09 October 2010

Cocktails at the Burn Pit --Stars Fell On Alabama

November 12-13 in 1833 was the date of the Leonid meteor shower. The best vantage point to see the shower seemed to be in Alabama. Over the course of two nights, luminous stars streaked the skies over Alabama at a rate of 30,000 meteors an hour. It is known as the night the stars fell on Alabama. Many people were convinced it was the end of the world.

Needless to say the event left its mark in story and song... and alcoholic beverages.

In 1934, New Yorker Carl Carmer published a collection of stories entitled Stars Fell On Alabama. It was a best seller. (Let me just say that many of his stories came from Ruby Pickens Tartt who doesn't get nearly the recognition she deserves as a folklorist...but I digress.)

Later the same year, Mitchell Parish and Frank Perkins wrote a song of the same name. Stars Fell on Alabama was recorded by Guy Lombardo's Orchestra. Subsequent recordings have proliferated with everyone from Billie Holiday to Jimmy Buffett recording their versions.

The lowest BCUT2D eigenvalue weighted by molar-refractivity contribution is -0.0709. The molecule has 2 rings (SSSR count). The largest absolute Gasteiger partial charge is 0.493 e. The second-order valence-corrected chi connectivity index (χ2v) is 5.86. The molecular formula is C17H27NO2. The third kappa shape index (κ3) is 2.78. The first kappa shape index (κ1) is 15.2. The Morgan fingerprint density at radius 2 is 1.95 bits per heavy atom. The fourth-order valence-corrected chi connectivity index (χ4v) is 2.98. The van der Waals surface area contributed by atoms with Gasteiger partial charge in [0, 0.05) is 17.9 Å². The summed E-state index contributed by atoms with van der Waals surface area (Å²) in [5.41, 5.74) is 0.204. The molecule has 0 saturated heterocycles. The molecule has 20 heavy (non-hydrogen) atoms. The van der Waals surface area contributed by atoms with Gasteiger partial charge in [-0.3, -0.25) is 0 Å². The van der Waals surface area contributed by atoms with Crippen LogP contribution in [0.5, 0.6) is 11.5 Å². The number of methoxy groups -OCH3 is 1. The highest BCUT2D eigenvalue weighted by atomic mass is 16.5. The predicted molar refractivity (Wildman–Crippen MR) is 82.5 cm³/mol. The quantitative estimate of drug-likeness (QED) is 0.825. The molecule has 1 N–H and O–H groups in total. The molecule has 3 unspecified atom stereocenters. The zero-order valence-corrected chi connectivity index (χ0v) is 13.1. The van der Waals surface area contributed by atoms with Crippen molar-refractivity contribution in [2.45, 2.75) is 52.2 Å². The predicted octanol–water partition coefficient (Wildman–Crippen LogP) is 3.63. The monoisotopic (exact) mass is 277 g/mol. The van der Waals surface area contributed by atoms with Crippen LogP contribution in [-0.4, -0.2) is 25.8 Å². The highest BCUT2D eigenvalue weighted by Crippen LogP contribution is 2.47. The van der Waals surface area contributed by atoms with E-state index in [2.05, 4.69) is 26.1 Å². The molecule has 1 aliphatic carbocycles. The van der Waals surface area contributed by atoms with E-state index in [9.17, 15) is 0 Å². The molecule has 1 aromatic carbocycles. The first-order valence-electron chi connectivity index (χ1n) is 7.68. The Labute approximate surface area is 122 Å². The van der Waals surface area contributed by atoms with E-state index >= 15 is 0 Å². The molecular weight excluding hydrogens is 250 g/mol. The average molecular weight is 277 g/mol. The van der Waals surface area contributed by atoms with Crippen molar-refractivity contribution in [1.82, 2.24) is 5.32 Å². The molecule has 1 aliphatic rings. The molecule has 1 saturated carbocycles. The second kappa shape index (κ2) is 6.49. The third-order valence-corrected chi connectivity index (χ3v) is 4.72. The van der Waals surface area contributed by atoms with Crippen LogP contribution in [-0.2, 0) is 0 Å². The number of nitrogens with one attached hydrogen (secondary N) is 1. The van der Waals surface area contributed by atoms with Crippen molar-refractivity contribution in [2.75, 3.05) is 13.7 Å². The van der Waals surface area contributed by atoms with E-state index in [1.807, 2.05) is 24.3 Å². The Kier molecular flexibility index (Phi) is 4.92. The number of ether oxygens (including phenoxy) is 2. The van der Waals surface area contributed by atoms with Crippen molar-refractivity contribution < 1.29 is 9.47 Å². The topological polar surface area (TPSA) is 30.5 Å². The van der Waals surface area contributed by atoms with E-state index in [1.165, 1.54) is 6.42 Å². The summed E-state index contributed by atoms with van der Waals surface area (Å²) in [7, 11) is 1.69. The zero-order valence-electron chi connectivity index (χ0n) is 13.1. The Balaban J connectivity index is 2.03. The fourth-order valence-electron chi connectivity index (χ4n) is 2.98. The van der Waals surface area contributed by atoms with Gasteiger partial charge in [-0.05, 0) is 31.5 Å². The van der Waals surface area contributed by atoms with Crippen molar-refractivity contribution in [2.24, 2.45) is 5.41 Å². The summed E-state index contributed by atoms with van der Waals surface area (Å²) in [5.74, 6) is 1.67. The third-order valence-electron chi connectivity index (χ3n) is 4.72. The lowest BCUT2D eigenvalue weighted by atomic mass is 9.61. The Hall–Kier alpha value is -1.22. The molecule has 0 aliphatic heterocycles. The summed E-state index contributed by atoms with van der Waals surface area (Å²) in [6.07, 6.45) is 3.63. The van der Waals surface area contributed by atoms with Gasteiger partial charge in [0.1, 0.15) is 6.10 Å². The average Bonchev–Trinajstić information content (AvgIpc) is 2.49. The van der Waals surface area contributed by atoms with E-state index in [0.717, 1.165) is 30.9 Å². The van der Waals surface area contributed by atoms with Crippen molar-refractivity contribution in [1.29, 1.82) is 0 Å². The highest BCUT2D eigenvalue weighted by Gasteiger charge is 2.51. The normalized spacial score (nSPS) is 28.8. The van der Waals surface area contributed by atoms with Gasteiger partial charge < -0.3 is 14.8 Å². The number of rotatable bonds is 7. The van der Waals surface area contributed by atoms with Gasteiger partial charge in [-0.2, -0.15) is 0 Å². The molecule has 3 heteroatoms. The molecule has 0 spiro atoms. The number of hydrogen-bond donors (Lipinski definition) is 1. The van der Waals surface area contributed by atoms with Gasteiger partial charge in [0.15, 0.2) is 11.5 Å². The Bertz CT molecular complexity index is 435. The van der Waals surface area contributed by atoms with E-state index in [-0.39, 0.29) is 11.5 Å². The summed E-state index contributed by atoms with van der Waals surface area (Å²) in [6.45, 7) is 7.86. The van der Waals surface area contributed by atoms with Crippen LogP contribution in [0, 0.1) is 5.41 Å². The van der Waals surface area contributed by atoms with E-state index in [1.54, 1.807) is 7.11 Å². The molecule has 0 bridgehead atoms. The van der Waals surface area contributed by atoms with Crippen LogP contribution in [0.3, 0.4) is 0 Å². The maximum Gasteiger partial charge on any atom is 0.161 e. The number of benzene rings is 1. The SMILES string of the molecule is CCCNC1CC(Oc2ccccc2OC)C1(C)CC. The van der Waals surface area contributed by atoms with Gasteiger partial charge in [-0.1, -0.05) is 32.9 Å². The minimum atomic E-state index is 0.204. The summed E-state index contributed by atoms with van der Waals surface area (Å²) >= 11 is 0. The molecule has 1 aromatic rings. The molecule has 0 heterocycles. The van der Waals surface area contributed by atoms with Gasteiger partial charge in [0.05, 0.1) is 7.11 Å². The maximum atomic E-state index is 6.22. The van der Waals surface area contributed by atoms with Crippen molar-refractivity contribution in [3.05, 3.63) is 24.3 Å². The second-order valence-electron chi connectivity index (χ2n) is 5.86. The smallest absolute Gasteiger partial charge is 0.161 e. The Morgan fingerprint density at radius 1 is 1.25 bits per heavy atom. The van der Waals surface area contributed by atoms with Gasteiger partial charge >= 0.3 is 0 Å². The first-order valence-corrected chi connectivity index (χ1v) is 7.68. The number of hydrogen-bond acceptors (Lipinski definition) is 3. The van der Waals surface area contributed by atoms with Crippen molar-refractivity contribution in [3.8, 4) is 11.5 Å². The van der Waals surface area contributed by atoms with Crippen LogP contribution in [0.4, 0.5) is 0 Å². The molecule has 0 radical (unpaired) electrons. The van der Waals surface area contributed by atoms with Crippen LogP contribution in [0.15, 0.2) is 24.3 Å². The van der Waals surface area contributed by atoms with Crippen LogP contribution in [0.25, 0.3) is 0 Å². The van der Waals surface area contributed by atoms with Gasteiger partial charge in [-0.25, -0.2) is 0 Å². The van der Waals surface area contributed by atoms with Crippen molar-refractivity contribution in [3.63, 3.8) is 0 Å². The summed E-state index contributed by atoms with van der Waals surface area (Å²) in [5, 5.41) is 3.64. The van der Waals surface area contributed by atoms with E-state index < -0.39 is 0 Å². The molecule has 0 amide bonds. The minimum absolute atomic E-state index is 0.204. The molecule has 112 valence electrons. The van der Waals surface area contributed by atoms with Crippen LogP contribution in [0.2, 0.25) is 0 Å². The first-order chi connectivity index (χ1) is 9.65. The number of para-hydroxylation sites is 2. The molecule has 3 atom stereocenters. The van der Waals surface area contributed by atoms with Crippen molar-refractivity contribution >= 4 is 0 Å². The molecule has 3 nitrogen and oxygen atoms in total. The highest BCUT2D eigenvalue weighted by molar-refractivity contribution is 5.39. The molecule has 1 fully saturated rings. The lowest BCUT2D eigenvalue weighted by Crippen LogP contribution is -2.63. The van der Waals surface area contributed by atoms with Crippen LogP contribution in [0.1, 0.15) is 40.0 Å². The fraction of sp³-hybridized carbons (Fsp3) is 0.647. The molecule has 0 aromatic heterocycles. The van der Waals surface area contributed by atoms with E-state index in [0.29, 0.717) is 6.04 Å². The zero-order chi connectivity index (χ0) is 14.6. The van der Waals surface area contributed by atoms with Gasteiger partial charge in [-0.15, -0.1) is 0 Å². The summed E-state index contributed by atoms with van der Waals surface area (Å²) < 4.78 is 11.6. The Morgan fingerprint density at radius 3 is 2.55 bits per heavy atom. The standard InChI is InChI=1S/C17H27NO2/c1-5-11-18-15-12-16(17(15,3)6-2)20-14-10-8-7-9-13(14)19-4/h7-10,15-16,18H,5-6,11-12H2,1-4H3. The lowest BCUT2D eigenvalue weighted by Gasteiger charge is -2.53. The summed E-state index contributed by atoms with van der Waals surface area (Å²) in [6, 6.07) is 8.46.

The next year, Sterling North and Carl Kroch collected a book cocktails into a little tome called So Red The Nose or Breath In The Afternoon. They asked writers to share their favorite cocktail. Carl Carmer's cocktail was Stars Fell on Alabama

Stars Fell On Alabama

2 oz. corn whiskey
1 dash Peychaud's bitters
1 dash Angostura bitters
1 dash orange flower water
1 dash simple syrup
A few drops of absinthe
Cracked ice

Stir briskly and strain into a chilled coupe.

A couple of these and stars won't be the only thing falling!

Those of you who live in Alabama, or West Virginia for that matter might have a reliable source for authentic corn whiskey, but some may have to find a more commercial source like Pioneer Spirits. Do refrain from buying anything in a Mason jar with "cute" spellings.

As always, be very careful around the burn pit when toting corn liquor and absinthe! And since vintage cocktail books are so terribly EXPENSIVE, if you have a copy of So Red The Nose you want to add to my library, I'll be happy to take it off your hands.

Now get out there and burn those leaves...


  1. Now that is some story. Thank you, I always sing that song and now I too have a story.


  2. who knew? again. great post, full of quirk-that is why Lucindaville is always a stop. pgt


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